4. Bezier curves

So far we have only considered defining curves wholly in terms of the points through which they pass. This is a logical way of thinking, though it does suffer from drawbacks. We wish to make arbitrarily complex curves. Using just one equation to get more and more complex curves leads to higher degrees of polynomial and becomes mathematically awkward. One solution is to create complex curves out of many simpler curves. We call these patches. The key to creating curves in this way is how we match the end of one curve to the start of the next. It is not acceptable to match just the end points; we must match gradients as well. Defining curves by the points through which they pass does not lend itself very well to patching.

Bezier curves are defined using four control points, known as knots. Two of these are the end points of the curve, while the other two effectively define the gradient at the end points. These two points control the shape of the curve. The curve is actually a blend of the knots. This is a recurring theme of approximation curves; defining a curve as a blend of the values of several control points. The diagram below shows a bezier curve; you can see how the shape of the curve is affected by changing the knots.

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Figure 4.1 - Bezier Curve (interactive)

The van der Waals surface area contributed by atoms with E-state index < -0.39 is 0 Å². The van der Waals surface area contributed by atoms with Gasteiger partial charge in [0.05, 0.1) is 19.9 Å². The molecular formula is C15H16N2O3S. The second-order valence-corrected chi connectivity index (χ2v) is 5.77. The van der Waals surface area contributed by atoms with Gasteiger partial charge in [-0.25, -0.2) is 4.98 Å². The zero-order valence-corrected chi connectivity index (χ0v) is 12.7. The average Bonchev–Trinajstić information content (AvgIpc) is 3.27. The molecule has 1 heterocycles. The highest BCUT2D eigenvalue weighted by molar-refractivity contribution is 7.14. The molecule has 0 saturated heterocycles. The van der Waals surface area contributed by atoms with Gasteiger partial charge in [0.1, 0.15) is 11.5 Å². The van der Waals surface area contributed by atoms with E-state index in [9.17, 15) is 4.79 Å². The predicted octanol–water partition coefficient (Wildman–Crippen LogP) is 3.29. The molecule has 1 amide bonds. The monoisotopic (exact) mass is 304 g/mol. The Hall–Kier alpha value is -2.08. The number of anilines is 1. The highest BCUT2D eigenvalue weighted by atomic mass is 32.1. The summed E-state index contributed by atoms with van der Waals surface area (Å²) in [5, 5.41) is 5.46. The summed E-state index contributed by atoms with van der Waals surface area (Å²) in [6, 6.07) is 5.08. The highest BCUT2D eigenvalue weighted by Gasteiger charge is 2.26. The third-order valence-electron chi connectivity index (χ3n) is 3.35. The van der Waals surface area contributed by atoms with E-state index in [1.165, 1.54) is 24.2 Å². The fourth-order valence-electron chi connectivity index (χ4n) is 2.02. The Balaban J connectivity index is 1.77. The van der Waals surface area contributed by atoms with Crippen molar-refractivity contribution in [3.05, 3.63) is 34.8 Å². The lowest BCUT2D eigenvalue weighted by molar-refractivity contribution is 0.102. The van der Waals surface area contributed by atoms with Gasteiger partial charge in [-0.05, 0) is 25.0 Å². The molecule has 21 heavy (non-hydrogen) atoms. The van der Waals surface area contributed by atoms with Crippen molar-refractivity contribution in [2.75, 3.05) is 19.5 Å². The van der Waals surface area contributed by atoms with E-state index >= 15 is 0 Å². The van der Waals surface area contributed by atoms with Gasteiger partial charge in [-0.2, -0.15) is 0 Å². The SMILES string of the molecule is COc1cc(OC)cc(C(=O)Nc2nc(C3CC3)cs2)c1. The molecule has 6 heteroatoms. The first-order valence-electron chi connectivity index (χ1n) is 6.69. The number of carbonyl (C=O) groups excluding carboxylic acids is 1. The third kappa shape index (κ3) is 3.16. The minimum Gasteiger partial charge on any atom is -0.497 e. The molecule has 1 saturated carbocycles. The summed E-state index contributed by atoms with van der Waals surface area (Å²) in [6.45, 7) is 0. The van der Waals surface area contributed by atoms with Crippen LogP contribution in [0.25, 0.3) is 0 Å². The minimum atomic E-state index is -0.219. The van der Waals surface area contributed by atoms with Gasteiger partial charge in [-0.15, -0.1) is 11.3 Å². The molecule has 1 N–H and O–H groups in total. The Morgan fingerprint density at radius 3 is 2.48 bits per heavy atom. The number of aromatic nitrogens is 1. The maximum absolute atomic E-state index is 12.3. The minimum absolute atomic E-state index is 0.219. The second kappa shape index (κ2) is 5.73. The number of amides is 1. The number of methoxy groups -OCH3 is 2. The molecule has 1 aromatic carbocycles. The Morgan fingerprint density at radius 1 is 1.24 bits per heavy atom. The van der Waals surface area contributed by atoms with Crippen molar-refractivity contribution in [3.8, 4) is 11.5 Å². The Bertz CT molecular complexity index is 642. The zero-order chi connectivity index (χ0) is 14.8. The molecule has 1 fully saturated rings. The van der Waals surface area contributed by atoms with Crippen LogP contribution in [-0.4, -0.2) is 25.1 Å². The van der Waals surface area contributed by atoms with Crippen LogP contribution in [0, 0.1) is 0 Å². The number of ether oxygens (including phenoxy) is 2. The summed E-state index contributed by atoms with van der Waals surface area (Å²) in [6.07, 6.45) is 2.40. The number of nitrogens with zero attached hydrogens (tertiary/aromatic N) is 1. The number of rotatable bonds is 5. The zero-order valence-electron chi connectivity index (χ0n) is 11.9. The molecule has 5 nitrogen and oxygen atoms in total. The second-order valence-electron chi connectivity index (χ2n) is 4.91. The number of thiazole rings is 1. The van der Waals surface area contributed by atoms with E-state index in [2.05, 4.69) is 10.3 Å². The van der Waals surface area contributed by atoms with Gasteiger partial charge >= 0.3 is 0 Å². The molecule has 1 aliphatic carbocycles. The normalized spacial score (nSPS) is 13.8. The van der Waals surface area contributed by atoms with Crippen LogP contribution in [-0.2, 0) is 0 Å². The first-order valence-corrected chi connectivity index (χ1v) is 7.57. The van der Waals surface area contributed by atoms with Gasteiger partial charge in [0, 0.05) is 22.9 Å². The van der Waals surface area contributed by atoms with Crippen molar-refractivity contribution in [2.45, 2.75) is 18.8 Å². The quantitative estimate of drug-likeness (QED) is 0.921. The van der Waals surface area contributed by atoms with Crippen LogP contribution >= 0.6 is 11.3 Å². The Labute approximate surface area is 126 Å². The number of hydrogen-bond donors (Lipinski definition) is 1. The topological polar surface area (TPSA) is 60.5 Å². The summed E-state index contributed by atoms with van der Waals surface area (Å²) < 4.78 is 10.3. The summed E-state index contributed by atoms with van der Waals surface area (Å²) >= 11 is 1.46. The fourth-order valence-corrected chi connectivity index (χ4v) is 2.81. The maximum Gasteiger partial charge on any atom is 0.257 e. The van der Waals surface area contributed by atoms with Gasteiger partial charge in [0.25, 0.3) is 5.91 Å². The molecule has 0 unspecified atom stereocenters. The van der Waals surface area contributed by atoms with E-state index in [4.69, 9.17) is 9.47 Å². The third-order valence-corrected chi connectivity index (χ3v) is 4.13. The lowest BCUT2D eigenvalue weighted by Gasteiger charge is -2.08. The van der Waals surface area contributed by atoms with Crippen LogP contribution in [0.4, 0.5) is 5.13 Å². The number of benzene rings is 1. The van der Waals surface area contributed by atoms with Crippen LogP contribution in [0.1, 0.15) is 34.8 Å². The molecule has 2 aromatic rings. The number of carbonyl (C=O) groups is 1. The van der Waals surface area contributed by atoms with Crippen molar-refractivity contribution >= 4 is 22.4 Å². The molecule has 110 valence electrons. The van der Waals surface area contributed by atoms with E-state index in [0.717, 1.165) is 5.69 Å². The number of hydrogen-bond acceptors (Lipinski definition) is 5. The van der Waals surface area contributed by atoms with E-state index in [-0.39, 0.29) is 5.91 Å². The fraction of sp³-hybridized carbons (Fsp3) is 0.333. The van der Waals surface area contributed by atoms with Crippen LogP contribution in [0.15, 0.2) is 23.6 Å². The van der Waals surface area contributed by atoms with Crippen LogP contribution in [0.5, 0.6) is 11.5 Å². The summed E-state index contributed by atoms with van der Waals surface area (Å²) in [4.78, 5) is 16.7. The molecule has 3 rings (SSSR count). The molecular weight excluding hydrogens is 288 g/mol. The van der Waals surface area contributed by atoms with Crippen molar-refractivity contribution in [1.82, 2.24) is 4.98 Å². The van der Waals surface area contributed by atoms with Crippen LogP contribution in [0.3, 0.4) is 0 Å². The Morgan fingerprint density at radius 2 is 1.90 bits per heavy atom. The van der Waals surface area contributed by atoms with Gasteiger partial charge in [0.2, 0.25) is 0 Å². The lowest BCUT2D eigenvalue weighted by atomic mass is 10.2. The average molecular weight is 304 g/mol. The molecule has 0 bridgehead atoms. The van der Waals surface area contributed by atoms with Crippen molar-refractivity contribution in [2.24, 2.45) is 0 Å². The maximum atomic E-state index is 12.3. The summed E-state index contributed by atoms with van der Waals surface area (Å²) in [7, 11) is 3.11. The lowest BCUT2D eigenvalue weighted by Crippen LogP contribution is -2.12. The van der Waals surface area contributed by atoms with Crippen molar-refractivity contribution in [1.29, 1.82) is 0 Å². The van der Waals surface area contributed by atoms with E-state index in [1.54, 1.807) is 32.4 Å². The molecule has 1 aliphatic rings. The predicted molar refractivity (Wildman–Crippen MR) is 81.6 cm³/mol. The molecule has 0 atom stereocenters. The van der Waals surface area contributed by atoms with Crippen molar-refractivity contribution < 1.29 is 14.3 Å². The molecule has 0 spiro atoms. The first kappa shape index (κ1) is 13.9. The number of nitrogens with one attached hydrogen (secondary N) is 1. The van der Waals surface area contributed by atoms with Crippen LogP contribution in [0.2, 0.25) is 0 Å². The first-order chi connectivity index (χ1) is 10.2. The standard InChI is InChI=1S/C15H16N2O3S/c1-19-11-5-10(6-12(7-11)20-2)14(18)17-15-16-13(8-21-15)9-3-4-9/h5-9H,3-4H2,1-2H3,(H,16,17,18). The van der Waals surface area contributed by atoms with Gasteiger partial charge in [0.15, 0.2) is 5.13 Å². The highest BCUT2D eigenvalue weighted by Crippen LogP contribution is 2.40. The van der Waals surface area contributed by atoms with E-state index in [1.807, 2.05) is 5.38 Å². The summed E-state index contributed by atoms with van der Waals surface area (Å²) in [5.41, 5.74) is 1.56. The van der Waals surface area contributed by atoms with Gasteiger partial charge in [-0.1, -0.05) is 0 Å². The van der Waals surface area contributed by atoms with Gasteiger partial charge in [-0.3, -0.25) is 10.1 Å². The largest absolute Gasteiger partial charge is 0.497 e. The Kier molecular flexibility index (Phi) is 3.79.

Bezier curves are more useful than any other type we have mentioned so far; however, they still do not achieve much local control. Increasing the number of control points does lead to slightly more complex curves, but as you can see from the following diagram, the detail suffers due to the nature of blending all thecurve points together.

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Figure 4.2 - Bezier Curve from six points (interactive)

Up to now the diagrams have showed just one curve. I mentioned earlier that we can join up many simple curves to form a more complex one. The following diagram demonstrates this by showing two bezier curves being changed as one. No matter how you change the control points, the join always seems smooth. (When you move the joining point itself, the applet assumes you are moving the red curve, so the red curve's second knot remains stationary while the blue curve's second knot reflects your movement).

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Figure 4.3 - Patching two Bezier Curves Together (interactive)